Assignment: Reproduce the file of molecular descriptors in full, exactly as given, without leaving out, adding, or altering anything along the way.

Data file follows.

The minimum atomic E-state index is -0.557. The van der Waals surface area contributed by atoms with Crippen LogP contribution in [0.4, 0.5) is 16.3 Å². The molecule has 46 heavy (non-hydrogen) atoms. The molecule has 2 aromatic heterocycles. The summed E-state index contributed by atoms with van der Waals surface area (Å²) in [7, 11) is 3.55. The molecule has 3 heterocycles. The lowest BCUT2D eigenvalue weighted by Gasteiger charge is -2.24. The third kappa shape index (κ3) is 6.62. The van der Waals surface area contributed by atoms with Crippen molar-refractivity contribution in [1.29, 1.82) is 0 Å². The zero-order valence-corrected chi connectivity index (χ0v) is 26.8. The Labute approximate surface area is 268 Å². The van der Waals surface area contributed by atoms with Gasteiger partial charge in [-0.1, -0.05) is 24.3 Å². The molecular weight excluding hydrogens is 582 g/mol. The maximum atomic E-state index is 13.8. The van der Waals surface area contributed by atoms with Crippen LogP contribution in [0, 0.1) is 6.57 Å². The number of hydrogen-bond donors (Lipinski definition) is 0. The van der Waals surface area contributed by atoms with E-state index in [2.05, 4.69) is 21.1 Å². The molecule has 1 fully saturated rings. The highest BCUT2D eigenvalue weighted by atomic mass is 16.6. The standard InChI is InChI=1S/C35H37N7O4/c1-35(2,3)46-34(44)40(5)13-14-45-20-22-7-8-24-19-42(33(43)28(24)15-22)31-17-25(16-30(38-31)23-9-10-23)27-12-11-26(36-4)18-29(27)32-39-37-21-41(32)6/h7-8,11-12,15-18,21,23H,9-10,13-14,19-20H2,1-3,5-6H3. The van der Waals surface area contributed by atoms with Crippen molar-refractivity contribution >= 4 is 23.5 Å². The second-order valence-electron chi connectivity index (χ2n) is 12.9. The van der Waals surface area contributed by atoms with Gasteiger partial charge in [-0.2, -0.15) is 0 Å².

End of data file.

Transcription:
The minimum atomic E-state index is -0.557. The van der Waals surface area contributed by atoms with Crippen LogP contribution in [0.4, 0.5) is 16.3 Å². The molecule has 46 heavy (non-hydrogen) atoms. The molecule has 2 aromatic heterocycles. The summed E-state index contributed by atoms with van der Waals surface area (Å²) in [7, 11) is 3.55. The molecule has 3 heterocycles. The lowest BCUT2D eigenvalue weighted by Gasteiger charge is -2.24. The third kappa shape index (κ3) is 6.62. The van der Waals surface area contributed by atoms with Crippen molar-refractivity contribution in [1.29, 1.82) is 0 Å². The zero-order valence-corrected chi connectivity index (χ0v) is 26.8. The Labute approximate surface area is 268 Å². The van der Waals surface area contributed by atoms with Gasteiger partial charge in [-0.1, -0.05) is 24.3 Å². The molecular weight excluding hydrogens is 582 g/mol. The maximum atomic E-state index is 13.8. The van der Waals surface area contributed by atoms with Crippen LogP contribution in [0, 0.1) is 6.57 Å². The number of hydrogen-bond donors (Lipinski definition) is 0. The van der Waals surface area contributed by atoms with E-state index in [2.05, 4.69) is 21.1 Å². The molecule has 1 fully saturated rings. The highest BCUT2D eigenvalue weighted by atomic mass is 16.6. The standard InChI is InChI=1S/C35H37N7O4/c1-35(2,3)46-34(44)40(5)13-14-45-20-22-7-8-24-19-42(33(43)28(24)15-22)31-17-25(16-30(38-31)23-9-10-23)27-12-11-26(36-4)18-29(27)32-39-37-21-41(32)6/h7-8,11-12,15-18,21,23H,9-10,13-14,19-20H2,1-3,5-6H3. The van der Waals surface area contributed by atoms with Crippen molar-refractivity contribution >= 4 is 23.5 Å². The second-order valence-electron chi connectivity index (χ2n) is 12.9. The van der Waals surface area contributed by atoms with Gasteiger partial charge in [-0.2, -0.15) is 0 Å².